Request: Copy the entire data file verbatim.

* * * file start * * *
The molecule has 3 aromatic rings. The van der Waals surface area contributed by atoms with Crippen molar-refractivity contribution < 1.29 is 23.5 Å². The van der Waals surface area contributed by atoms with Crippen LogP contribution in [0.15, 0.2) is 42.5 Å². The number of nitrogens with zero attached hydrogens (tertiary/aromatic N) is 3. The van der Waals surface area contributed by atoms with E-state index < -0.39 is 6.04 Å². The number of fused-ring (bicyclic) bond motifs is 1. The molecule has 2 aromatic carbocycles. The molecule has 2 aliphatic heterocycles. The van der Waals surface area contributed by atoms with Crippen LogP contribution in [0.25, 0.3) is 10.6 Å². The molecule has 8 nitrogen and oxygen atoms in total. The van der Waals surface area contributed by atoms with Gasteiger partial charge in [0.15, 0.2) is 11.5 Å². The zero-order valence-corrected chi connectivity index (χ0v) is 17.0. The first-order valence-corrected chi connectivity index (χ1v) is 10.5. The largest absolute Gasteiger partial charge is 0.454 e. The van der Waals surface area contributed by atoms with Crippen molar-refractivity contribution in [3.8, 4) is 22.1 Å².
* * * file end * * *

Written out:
The molecule has 3 aromatic rings. The van der Waals surface area contributed by atoms with Crippen molar-refractivity contribution < 1.29 is 23.5 Å². The van der Waals surface area contributed by atoms with Crippen LogP contribution in [0.15, 0.2) is 42.5 Å². The number of nitrogens with zero attached hydrogens (tertiary/aromatic N) is 3. The van der Waals surface area contributed by atoms with E-state index < -0.39 is 6.04 Å². The number of fused-ring (bicyclic) bond motifs is 1. The molecule has 2 aromatic carbocycles. The molecule has 2 aliphatic heterocycles. The van der Waals surface area contributed by atoms with Crippen LogP contribution in [0.25, 0.3) is 10.6 Å². The molecule has 8 nitrogen and oxygen atoms in total. The van der Waals surface area contributed by atoms with Gasteiger partial charge in [0.15, 0.2) is 11.5 Å². The zero-order valence-corrected chi connectivity index (χ0v) is 17.0. The first-order valence-corrected chi connectivity index (χ1v) is 10.5. The largest absolute Gasteiger partial charge is 0.454 e. The van der Waals surface area contributed by atoms with Crippen molar-refractivity contribution in [3.8, 4) is 22.1 Å².